Boeing: Back to the public well

This story in The Seattle Times outlines plans by Washington State legislators to pony up new tax breaks for Boeing for the 737 replacement.

The information came out of the new Aerospace Futures Alliance, which media revealed previously is about 50% funded by Boeing.

Our regular readers know that Washington State tax breaks are one of the key objections in the EU complaint filed with the World Trade Organization over Boeing’s “illegal” subsidies for the 787 program. Our regular readers also know that we don’t like tax breaks of any kind to any corporation, and we especially don’t like Washington State tax breaks because we live in this State and residents have to assume the tax burdens of tax breaks granted to corporations.

If this were Christmas, we’d say, “Bah humbug.”

7 Comments on “Boeing: Back to the public well

  1. So if this is true:

    “we don’t like tax breaks of any kind to any corporation”

    I would love to hear your any comment about the renewal of the French system of direct public aid (cash) and tax breaks (€160m) called competitive clusters – there are several involved in Aerospace and the most well-known is called “Aerospace Valley”? Not to mention the different tax breaks granted by local, counties (départements), and regional direct financial help and tax breaks.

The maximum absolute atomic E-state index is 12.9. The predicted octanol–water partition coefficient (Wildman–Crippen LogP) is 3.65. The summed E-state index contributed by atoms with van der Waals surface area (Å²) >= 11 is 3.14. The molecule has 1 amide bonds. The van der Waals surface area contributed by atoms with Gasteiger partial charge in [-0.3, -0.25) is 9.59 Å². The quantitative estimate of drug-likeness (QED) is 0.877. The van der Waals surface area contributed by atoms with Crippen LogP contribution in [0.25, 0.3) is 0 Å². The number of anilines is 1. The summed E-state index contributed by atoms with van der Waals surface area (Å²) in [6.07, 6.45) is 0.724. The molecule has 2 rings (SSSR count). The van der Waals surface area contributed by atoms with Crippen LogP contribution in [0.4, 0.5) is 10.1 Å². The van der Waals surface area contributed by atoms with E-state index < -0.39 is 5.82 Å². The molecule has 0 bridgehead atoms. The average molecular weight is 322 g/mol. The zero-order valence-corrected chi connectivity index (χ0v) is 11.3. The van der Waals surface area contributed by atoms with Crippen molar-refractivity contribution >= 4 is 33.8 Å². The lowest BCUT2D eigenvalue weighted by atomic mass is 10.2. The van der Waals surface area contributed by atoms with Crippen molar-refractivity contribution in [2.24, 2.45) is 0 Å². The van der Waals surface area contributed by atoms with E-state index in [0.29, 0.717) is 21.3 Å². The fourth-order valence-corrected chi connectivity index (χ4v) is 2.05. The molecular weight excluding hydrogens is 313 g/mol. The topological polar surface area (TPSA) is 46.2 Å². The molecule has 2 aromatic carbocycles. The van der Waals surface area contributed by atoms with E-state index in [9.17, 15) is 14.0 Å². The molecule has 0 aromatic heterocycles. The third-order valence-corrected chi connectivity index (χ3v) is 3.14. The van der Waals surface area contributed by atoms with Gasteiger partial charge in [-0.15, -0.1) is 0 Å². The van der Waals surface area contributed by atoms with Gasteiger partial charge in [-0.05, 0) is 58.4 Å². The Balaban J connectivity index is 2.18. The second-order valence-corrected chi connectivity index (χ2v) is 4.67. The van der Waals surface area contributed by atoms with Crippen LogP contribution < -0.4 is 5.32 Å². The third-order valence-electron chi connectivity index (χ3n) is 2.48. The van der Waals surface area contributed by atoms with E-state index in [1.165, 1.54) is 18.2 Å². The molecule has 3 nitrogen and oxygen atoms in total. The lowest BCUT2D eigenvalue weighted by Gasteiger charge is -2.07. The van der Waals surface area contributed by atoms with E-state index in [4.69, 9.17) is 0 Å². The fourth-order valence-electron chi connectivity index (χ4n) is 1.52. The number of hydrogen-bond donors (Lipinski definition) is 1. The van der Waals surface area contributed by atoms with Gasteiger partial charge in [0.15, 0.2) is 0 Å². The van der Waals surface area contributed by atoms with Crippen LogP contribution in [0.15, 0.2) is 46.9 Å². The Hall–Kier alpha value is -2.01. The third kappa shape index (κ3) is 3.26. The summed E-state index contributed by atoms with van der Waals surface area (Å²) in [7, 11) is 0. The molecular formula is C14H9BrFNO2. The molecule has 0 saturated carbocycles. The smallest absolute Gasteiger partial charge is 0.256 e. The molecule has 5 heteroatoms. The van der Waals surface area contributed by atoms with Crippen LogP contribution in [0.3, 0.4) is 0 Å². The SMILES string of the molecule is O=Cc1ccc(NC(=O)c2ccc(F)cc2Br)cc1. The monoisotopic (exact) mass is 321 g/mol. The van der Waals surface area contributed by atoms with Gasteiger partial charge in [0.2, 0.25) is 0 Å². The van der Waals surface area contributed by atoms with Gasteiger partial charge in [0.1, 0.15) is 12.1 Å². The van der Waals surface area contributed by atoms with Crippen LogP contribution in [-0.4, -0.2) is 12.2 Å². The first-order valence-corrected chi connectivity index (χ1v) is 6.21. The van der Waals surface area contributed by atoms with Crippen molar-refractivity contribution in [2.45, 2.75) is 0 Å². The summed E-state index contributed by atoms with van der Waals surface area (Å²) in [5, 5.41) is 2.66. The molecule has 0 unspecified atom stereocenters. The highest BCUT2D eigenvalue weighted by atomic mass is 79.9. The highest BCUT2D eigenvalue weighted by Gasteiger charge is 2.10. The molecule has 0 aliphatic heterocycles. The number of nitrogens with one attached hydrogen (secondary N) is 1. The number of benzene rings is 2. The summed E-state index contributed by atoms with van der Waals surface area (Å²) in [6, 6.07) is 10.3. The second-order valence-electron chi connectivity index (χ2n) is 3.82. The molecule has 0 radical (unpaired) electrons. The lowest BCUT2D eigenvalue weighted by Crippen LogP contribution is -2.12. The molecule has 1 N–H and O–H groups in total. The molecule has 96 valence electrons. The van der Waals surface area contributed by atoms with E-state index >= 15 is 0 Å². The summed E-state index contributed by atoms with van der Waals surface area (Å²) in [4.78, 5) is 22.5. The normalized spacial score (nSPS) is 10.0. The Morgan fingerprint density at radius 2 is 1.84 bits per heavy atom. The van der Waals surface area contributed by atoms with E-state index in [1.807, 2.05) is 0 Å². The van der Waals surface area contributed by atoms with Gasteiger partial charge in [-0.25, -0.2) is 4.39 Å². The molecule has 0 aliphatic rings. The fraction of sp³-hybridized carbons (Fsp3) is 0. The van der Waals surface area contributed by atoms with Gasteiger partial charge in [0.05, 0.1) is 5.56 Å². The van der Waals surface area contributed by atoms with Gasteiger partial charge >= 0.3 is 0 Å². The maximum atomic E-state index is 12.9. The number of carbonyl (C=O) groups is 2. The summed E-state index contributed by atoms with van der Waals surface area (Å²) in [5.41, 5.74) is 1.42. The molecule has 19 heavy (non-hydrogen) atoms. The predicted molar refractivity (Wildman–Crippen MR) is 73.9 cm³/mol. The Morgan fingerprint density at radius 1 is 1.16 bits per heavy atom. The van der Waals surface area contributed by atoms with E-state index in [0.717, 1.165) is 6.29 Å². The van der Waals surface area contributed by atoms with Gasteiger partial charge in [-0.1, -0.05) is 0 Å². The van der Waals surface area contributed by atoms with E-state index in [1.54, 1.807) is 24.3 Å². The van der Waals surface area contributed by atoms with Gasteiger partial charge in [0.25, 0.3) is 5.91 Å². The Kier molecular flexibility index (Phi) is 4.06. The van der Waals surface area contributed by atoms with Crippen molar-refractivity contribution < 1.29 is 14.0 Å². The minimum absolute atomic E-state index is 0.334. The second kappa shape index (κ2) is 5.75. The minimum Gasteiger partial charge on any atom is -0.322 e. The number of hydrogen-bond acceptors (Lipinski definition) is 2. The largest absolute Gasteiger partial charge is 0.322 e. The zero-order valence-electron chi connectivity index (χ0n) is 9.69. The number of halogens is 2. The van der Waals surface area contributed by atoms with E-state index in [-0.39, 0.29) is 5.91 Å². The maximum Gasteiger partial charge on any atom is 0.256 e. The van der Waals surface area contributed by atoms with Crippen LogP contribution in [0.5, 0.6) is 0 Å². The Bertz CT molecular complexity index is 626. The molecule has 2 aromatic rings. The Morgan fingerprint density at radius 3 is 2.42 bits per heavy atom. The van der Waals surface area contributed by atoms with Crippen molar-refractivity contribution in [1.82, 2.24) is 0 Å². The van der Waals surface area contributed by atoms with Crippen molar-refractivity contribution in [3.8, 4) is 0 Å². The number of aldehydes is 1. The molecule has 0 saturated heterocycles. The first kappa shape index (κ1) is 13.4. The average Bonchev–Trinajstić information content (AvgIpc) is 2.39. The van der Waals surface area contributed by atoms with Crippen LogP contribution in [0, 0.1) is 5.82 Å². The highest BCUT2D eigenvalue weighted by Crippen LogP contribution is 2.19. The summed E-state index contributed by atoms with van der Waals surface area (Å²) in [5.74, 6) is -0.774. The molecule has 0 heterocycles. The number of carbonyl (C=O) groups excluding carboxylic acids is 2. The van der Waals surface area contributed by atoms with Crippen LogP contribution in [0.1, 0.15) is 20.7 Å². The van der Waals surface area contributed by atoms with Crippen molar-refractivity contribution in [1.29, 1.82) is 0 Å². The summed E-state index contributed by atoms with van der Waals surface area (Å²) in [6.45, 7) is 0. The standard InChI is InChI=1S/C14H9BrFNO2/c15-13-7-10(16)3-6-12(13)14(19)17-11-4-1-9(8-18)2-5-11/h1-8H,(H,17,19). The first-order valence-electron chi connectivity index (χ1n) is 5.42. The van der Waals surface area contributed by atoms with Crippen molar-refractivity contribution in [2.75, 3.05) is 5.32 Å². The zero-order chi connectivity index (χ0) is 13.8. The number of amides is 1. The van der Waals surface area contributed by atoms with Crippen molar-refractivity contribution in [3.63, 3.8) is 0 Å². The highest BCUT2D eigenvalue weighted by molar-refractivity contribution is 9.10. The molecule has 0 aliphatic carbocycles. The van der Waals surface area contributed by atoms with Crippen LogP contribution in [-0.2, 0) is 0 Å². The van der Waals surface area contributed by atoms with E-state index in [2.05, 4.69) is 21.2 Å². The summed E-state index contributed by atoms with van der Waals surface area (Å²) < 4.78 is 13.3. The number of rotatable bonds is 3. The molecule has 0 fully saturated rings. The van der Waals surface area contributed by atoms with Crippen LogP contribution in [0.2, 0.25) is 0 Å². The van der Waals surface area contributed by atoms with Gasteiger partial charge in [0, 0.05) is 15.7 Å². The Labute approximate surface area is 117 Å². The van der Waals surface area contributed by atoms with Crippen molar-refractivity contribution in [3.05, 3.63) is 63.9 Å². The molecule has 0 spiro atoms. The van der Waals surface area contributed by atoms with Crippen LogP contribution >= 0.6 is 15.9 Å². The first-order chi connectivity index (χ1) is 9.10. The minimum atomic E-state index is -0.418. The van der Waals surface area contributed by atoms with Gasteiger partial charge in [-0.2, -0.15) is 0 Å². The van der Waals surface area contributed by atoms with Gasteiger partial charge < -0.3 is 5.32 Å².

Interesting how they want to be able to do it, yet they want to keep the state of Washington for doing the same thing.

    What is good for the goose….

  2. Someone correct me if I’m wrong but aren’t the previous tax breaks available to even Airbus/Sukhoi/Embraer/Cessna, etc? In reality, they’re not going to move their businesses to Washington to take advantage of the breaks, but they are available to them if they so choose. And let me add, I, too, am opposed to business tax breaks of this sort.

  3. Legally, the Washington tax breaks are indeed available to any aerospace company; if they weren’t, they would violate the Washington State Constitution. But Gov. Christine Gregoire vowed that Washington would never give Airbus (EADS) tax breaks when EADS was soliciting bids for the KC-X assembly plant (for which Alabama provided tax breaks, the irony of which does not escape us). And for what it’s worth, Airbus’ John Leahy said it was a fat chance (our word) that Airbus (EADS) would locate the assembly site in Washington State.

  4. I have never heard Gov. Gregoire publicly oppose Airbus tax breaks. Is there a source for this quote? Airbus might want to consider moving to Washington. We know how to build airplanes.

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